Manningham, Thomas (DNB00)
MANNINGHAM, THOMAS (1651?–1722), bishop of Chichester, born about 1651 in the parish of St. George, Southwark, was son of Richard Manningham, rector of Michelmersh, Hampshire. He was admitted in 1661 scholar of Winchester (Kirby, Winchester Scholars, p. 191), whence he proceeded with a scholarship to New College, Oxford, matriculating on 12 Aug. 1669. He was fellow from 1671 till 1681, and graduated B.A. in 1673, M.A. on 15 Jan. 1676-7 (Foster, Alumni Oxon. 1500-1714). He became, says Wood, 'a highflown preacher, and for some time tutor to Sir John Robinson, bart., eldest son of Sir John Robinson, sometime lieutenant of the Tower.' In 1681 he was presented to the rectory of East Tisted, Hampshire. The king, who admired his preaching, promised him the prebend of Winchester, vacated by the promotion of Thomas Ken to the bishopric of Bath and Wells; it proved, however, to be in the gift of the lord keeper, and one Thomas Fox obtained it. In November 1684 Manningham was made preacher at the Rolls, and from about 1689 to 1692 was head-master of Westerham grammar school, Kent. He subsequently became rector of St. Andrew, Holborn, on 8 Sept. 1691; chaplain in ordinary to William and Mary; canon of Windsor on 28 Jan. 1692-3 (Le Neve, Fasti, ed. Hardy, iii. 405); rector of Great Haseley, Oxfordshire, 1708; and dean of Windsor on 26 Feb. 1708-9 (ib. iii. 376). On 21 Dec. 1691 the Archbishop of Canterbury created him D.D. He was consecrated bishop of Chichester on 13 Nov. 1709 (ib. i. 253), and dying on 25 Aug. 1722 at his house in Greville Street, Holborn, was buried in St. Andrew's, Holborn. The inscription on his monument, which is over the north gallery of the church, has long been illegible. His wife Elizabeth (1657-1714) was buried in Chichester Cathedral, where there is a monument to her memory (Le Neve, Mon. Angl. 1650-1718, p. 257, No. 529). In his will he mentions three sons—Thomas Manningham, D.D. (d. 1750), treasurer of Chichester in 1712 (Le Neve, Fasti, 1. 269), prebendary of Westminster in 1720 (ib. iii. 364), and rector of Slinfold and Selsey, Sussex; Sir Richard Manningham, M.D. [q. v.]; and Simon Manningham, prebendary of Chichester (1719-67) and vicar of Eastbourne (1720-34)—and two married daughters, Mary Rawlinson and Dorothea Walters, besides five other children.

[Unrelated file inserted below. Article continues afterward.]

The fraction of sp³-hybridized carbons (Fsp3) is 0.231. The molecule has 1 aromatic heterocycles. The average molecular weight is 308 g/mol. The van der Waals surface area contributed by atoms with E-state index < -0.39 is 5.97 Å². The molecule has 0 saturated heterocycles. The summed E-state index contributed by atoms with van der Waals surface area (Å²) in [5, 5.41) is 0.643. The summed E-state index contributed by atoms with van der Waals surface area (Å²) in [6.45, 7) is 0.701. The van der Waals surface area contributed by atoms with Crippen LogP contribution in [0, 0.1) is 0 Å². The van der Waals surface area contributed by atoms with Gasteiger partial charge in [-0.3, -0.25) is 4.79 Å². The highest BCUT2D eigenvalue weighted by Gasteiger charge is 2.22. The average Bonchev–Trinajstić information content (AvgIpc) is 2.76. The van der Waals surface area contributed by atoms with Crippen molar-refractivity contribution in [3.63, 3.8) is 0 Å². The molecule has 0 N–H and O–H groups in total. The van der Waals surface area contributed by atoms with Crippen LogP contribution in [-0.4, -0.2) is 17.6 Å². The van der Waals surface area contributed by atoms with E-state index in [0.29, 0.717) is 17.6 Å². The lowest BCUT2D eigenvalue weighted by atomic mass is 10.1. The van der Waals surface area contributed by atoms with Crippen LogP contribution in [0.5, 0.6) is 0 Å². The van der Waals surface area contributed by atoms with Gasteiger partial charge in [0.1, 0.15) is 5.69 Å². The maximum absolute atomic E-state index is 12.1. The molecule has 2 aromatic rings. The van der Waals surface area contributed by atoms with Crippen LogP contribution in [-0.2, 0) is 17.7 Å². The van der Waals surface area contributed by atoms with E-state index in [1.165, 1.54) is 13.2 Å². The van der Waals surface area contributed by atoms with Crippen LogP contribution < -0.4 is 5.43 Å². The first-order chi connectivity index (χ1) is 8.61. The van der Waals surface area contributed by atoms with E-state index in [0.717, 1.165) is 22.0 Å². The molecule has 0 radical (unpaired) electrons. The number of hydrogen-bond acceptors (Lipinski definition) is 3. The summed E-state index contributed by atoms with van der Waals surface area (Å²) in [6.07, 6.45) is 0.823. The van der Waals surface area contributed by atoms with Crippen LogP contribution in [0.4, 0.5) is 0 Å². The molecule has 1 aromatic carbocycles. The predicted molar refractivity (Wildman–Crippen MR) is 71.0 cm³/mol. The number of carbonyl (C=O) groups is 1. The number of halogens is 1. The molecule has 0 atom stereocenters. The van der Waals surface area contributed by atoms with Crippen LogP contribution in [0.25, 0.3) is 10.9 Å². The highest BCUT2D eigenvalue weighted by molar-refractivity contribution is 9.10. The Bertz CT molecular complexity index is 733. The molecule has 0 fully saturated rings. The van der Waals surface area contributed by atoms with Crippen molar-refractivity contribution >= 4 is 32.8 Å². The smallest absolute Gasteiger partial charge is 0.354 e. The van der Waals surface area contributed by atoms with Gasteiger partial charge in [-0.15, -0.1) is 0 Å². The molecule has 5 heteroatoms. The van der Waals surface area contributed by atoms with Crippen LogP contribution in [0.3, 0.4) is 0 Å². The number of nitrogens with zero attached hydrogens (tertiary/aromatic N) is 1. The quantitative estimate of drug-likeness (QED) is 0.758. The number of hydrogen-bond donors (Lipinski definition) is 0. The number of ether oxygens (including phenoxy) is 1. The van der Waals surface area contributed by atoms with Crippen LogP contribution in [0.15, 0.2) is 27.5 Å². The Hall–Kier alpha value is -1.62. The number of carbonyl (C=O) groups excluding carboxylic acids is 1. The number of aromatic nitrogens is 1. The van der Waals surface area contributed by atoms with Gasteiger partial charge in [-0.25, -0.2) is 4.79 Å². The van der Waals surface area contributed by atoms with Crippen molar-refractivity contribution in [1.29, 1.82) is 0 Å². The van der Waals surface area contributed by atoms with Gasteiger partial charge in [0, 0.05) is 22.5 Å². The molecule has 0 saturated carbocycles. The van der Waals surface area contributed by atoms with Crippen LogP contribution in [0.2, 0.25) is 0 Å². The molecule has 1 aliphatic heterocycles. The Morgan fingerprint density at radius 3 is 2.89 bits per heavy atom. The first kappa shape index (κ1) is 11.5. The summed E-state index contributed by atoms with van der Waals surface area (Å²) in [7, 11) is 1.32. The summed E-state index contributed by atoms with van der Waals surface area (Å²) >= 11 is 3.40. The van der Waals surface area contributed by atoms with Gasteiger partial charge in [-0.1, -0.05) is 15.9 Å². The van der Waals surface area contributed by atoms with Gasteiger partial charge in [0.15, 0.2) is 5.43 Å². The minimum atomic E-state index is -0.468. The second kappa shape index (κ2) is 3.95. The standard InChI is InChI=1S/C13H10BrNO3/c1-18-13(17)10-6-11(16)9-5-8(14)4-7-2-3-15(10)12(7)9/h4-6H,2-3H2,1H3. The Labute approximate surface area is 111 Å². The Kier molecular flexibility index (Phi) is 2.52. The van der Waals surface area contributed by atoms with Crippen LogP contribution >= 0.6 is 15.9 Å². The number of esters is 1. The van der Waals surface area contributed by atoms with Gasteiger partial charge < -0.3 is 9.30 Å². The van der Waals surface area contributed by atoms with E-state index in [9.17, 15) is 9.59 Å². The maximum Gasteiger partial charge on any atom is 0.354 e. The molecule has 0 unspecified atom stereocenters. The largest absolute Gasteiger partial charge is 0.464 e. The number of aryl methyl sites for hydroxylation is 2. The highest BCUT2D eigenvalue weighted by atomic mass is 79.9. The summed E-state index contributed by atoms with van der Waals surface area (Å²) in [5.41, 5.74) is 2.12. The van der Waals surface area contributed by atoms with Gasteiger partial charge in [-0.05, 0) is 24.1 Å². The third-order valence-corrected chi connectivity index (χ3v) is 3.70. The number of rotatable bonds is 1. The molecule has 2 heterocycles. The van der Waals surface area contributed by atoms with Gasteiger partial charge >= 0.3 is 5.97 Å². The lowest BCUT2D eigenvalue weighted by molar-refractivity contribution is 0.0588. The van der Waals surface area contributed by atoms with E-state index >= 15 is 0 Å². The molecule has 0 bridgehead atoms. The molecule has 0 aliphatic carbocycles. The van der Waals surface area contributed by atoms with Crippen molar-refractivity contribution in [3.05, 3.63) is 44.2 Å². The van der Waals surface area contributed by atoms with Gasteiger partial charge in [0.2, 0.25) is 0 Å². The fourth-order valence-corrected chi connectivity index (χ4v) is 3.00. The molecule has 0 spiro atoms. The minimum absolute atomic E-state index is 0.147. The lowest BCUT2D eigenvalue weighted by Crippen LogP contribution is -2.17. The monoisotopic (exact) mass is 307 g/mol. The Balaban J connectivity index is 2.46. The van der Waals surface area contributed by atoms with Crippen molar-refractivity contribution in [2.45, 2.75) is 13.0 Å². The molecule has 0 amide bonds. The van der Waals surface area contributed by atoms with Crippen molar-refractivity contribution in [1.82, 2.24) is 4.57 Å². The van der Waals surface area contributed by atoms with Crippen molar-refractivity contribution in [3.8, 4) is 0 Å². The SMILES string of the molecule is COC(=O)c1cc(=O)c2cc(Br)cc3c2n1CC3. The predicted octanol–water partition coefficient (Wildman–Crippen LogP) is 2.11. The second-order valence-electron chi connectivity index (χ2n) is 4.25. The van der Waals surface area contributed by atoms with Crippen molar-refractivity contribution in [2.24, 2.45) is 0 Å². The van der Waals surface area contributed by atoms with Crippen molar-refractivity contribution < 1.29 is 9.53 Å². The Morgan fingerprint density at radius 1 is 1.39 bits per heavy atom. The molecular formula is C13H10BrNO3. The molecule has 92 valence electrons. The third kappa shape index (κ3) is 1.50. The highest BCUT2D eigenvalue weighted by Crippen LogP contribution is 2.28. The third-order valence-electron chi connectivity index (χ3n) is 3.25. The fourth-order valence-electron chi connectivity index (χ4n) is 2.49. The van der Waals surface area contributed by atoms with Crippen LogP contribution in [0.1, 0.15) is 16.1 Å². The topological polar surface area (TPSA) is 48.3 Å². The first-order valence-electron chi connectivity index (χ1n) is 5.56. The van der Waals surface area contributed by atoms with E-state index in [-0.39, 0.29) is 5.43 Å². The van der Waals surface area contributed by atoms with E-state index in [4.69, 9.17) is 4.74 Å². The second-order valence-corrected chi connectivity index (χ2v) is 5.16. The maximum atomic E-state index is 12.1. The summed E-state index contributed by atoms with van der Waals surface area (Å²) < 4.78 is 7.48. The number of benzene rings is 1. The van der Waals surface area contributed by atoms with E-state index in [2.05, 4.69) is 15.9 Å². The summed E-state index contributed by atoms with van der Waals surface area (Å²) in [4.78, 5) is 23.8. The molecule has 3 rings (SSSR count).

Manningham printed a large number of his sermons between 1680 and his death, and was author of 'Two Discourses,' 8vo, London, 1681, and 'The Value of Church and College Leases consider'd' in Sir Isaac Newton's 'Tables,' 12mo, 1742.
[Wood's Athenæ Oxon. (Bliss), iv. 555; will registered in P. C. C. 176, Marlboro'; Nichols's Lit. Anecd. i. 207-11; Chester's Westminster Abbey Registers, pp. 339, 381; Notes and Queries, 3rd ser. ix. 278, 7th ser. iv. 192, 295.]